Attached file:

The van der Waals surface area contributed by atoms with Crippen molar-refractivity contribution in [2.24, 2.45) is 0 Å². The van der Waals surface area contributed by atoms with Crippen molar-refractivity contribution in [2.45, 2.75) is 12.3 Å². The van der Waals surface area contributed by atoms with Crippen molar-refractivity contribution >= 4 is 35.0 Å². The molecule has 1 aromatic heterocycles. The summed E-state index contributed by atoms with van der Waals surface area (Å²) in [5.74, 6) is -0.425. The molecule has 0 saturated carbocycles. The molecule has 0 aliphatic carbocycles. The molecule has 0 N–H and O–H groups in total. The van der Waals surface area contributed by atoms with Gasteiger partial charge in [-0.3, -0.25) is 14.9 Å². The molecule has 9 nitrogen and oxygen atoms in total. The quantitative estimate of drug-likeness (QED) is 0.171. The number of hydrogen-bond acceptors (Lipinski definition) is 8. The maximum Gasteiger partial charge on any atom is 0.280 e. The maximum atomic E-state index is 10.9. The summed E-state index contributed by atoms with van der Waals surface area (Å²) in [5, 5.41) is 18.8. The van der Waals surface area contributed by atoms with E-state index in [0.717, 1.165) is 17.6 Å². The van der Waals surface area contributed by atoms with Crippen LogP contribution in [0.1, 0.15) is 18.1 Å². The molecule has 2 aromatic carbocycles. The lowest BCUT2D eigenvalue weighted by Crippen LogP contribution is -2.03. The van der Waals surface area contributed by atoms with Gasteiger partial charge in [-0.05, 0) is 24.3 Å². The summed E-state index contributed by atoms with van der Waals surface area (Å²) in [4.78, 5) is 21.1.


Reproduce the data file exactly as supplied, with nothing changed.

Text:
The van der Waals surface area contributed by atoms with Crippen molar-refractivity contribution in [2.24, 2.45) is 0 Å². The van der Waals surface area contributed by atoms with Crippen molar-refractivity contribution in [2.45, 2.75) is 12.3 Å². The van der Waals surface area contributed by atoms with Crippen molar-refractivity contribution >= 4 is 35.0 Å². The molecule has 1 aromatic heterocycles. The summed E-state index contributed by atoms with van der Waals surface area (Å²) in [5.74, 6) is -0.425. The molecule has 0 saturated carbocycles. The molecule has 0 aliphatic carbocycles. The molecule has 0 N–H and O–H groups in total. The van der Waals surface area contributed by atoms with Gasteiger partial charge in [-0.3, -0.25) is 14.9 Å². The molecule has 9 nitrogen and oxygen atoms in total. The quantitative estimate of drug-likeness (QED) is 0.171. The number of hydrogen-bond acceptors (Lipinski definition) is 8. The maximum Gasteiger partial charge on any atom is 0.280 e. The maximum atomic E-state index is 10.9. The summed E-state index contributed by atoms with van der Waals surface area (Å²) in [5, 5.41) is 18.8. The van der Waals surface area contributed by atoms with E-state index in [0.717, 1.165) is 17.6 Å². The van der Waals surface area contributed by atoms with Crippen LogP contribution in [0.1, 0.15) is 18.1 Å². The molecule has 2 aromatic carbocycles. The lowest BCUT2D eigenvalue weighted by Crippen LogP contribution is -2.03. The van der Waals surface area contributed by atoms with Gasteiger partial charge in [-0.05, 0) is 24.3 Å². The summed E-state index contributed by atoms with van der Waals surface area (Å²) in [4.78, 5) is 21.1.